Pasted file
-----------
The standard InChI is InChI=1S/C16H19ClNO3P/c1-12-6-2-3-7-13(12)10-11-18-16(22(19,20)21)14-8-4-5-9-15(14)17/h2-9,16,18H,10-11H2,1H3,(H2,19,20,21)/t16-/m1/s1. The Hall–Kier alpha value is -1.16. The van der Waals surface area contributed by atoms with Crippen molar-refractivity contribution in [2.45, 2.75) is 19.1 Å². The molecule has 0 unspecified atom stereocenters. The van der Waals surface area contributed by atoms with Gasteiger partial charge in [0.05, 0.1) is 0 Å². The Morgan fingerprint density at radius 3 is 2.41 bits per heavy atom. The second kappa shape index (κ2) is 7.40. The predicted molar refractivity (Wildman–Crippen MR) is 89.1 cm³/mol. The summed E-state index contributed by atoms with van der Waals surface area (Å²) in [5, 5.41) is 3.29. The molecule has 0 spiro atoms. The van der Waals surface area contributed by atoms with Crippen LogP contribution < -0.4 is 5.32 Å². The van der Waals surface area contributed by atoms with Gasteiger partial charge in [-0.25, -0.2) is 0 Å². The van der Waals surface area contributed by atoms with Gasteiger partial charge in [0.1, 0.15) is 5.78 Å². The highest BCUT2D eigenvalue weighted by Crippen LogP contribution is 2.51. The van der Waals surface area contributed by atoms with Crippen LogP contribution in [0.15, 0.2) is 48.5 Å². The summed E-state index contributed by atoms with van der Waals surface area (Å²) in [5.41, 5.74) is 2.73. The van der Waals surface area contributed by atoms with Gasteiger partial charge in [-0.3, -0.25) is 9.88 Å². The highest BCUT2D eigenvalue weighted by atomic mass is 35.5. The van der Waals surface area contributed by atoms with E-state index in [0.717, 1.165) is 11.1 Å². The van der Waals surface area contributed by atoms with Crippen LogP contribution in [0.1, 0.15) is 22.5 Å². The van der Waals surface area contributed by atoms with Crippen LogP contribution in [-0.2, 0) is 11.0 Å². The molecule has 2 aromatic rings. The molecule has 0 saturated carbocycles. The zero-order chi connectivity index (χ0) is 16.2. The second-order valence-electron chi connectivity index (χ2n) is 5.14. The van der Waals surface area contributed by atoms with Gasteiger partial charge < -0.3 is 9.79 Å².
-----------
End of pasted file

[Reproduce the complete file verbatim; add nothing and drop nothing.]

The standard InChI is InChI=1S/C16H19ClNO3P/c1-12-6-2-3-7-13(12)10-11-18-16(22(19,20)21)14-8-4-5-9-15(14)17/h2-9,16,18H,10-11H2,1H3,(H2,19,20,21)/t16-/m1/s1. The Hall–Kier alpha value is -1.16. The van der Waals surface area contributed by atoms with Crippen molar-refractivity contribution in [2.45, 2.75) is 19.1 Å². The molecule has 0 unspecified atom stereocenters. The van der Waals surface area contributed by atoms with Gasteiger partial charge in [0.05, 0.1) is 0 Å². The Morgan fingerprint density at radius 3 is 2.41 bits per heavy atom. The second kappa shape index (κ2) is 7.40. The predicted molar refractivity (Wildman–Crippen MR) is 89.1 cm³/mol. The summed E-state index contributed by atoms with van der Waals surface area (Å²) in [5, 5.41) is 3.29. The molecule has 0 spiro atoms. The van der Waals surface area contributed by atoms with Crippen LogP contribution < -0.4 is 5.32 Å². The van der Waals surface area contributed by atoms with Gasteiger partial charge in [-0.25, -0.2) is 0 Å². The van der Waals surface area contributed by atoms with Gasteiger partial charge in [0.1, 0.15) is 5.78 Å². The highest BCUT2D eigenvalue weighted by Crippen LogP contribution is 2.51. The van der Waals surface area contributed by atoms with Crippen LogP contribution in [0.15, 0.2) is 48.5 Å². The summed E-state index contributed by atoms with van der Waals surface area (Å²) in [5.41, 5.74) is 2.73. The van der Waals surface area contributed by atoms with Gasteiger partial charge in [-0.3, -0.25) is 9.88 Å². The highest BCUT2D eigenvalue weighted by atomic mass is 35.5. The van der Waals surface area contributed by atoms with E-state index in [0.717, 1.165) is 11.1 Å². The van der Waals surface area contributed by atoms with Crippen LogP contribution in [0.1, 0.15) is 22.5 Å². The van der Waals surface area contributed by atoms with Crippen LogP contribution in [-0.2, 0) is 11.0 Å². The molecule has 2 aromatic rings. The molecule has 0 saturated carbocycles. The zero-order chi connectivity index (χ0) is 16.2. The second-order valence-electron chi connectivity index (χ2n) is 5.14. The van der Waals surface area contributed by atoms with Gasteiger partial charge < -0.3 is 9.79 Å².